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  1. I also have found that the two times I'm most likely to cut myself are when I'm forcing a dull knife; and when I've gotten used to the feel of a dull knife, then sharpen it, and it slices smoothly and quickly through the food and into my finger. If I keep my knives sharp, it's safer.
  2. http://www.cadenceinc.com/services/electro-chemical-edge-enhancement/ I worked with Grieshaber engineers to develop retinal surgical instruments, and we used this process to sharpen trocar and MVR eye surgery blades. If you are comfortable working with acids and low voltage electrochemistry, you could do this at home - a mix of battery acid(sulfuric), naval jelly rust remover(phosphoric acid), laxative (polyethylene glycol viscosity enhancer), with a DC power supply(battery charger), a pyrex tray and some heavy solder wire(electrochemical cell and negative electrode) can give a smooth, polish
  3. "And this, I feel, is the key point. It's about education. Give people the knowledge to make good choices." The problem is, people choose their education they same way they choose their diets. They think that the American Medical Association, the National Academy of Science, and all the people who actually spent ten college years studying food, nutrition, and health are just a bunch of pointy head hippy intellectuals bent on taking away our rights. "What have I told you about diet and exercise? Exercise is irrelevant…. "How do you know all this?" One of the reasons I know what I know is tha
  4. I use a plain steel drywall knife as a pastry knife - just be sure to wash & dry it so it doesn't rust, & put a little oil on the blade.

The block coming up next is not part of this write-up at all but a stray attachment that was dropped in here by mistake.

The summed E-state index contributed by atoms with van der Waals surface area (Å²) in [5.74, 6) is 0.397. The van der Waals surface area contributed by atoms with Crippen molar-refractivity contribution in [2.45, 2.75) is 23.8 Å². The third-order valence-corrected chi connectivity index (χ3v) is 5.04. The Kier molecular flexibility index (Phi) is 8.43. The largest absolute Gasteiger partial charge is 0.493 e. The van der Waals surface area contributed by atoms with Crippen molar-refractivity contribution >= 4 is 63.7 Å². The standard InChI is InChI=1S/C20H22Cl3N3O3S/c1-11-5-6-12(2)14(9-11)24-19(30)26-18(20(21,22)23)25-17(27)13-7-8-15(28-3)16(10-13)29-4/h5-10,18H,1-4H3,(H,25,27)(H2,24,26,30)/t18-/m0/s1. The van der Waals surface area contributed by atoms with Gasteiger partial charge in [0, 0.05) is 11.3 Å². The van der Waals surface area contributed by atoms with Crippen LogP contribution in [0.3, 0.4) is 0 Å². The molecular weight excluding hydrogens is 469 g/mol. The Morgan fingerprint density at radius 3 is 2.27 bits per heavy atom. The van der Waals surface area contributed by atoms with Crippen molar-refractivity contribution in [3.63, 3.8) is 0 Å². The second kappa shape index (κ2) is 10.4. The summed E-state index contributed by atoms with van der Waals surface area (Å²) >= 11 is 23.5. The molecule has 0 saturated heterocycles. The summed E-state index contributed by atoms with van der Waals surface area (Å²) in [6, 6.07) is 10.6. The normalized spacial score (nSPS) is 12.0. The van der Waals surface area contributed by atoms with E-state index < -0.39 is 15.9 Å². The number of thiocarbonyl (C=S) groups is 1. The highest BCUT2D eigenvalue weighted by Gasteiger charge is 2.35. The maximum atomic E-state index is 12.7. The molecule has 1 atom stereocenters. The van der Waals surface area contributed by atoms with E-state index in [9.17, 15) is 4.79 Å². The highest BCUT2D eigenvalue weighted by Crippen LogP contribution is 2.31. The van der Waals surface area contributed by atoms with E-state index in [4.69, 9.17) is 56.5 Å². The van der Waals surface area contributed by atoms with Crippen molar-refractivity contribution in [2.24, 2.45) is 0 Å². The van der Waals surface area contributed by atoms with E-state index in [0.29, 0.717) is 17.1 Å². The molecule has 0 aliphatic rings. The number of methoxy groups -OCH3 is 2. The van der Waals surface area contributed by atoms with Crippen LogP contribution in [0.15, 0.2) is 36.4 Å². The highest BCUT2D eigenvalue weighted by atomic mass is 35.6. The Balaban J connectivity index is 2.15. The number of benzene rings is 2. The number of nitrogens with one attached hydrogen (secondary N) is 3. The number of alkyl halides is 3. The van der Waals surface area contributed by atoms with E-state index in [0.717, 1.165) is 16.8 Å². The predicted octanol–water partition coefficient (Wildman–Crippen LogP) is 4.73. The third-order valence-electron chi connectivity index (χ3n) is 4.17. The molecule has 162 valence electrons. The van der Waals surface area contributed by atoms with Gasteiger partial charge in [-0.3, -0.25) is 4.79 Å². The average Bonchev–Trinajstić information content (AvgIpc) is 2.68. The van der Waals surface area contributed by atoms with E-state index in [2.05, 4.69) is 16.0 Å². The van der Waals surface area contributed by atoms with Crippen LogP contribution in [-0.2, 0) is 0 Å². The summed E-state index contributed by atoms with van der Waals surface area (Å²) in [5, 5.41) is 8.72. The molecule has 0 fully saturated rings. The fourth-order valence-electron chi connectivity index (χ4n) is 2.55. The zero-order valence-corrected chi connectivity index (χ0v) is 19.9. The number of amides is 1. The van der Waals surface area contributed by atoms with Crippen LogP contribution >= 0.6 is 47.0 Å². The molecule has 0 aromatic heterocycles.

5. Katie I have a Paula Deen SS pot with a copper disk bottom(that I suspect is actually a copper plated aluminum disk, but I'm not one to look a gift horse in the mouth). I use a dollop of Olive oil, and a dollop of butter melted in it. I put a few kernels in while its heating, and dump in 1/3 cup of Orville's when they start to pop. I put a spatter screen on top and the lid on top of that. The spatter screen catches most, but not all the oil, but it lets the steam out. the lid stops the rest of the oil splatters. When the popping is done, I put the pot in a large bowl of cool water to stop the
  6. I've got a jar of Kroger "Lemon Pepper" seasoning - salt, pepper, citric acid, lemon peel, natural and artificial flavors, plus the usual anticaking antioxidation additives. Lemony, peppery, salty, in that order. Mrs Dash "lemon pepper" - and I use the term advisedly - Lemon Pepper Ingredients: Onion, spices (black pepper, basil, oregano, celery seed, bay, savory, thyme, cayenne pepper, coriander, cumin, mustard, rosemary, marjoram) garlic, lemon juice powder, carrot, citric acid, lemon peel, natural lemon flavor, oil of lemon, turmeric color, chili pepper. "Hey, what do we do with these spic
  7. When I was a kid, my parents would give me small quantities of beer and wine for special occasions, but neither one of them drank distilled spirits. In Florida, where I grew up, grocery and drug stores can carry liquor - it's a big part of Walgreen's cash flow in some stores. There's a private liquor store chain called ABC liquor stores, that take advantage of tourists from states where there is a gummint run liquor store, and don't know that booze is cheaper at Walgreen's. The first 15 or so years that I lived in North Carolina, they didn't even let adults in state ABC liquor stores; they ha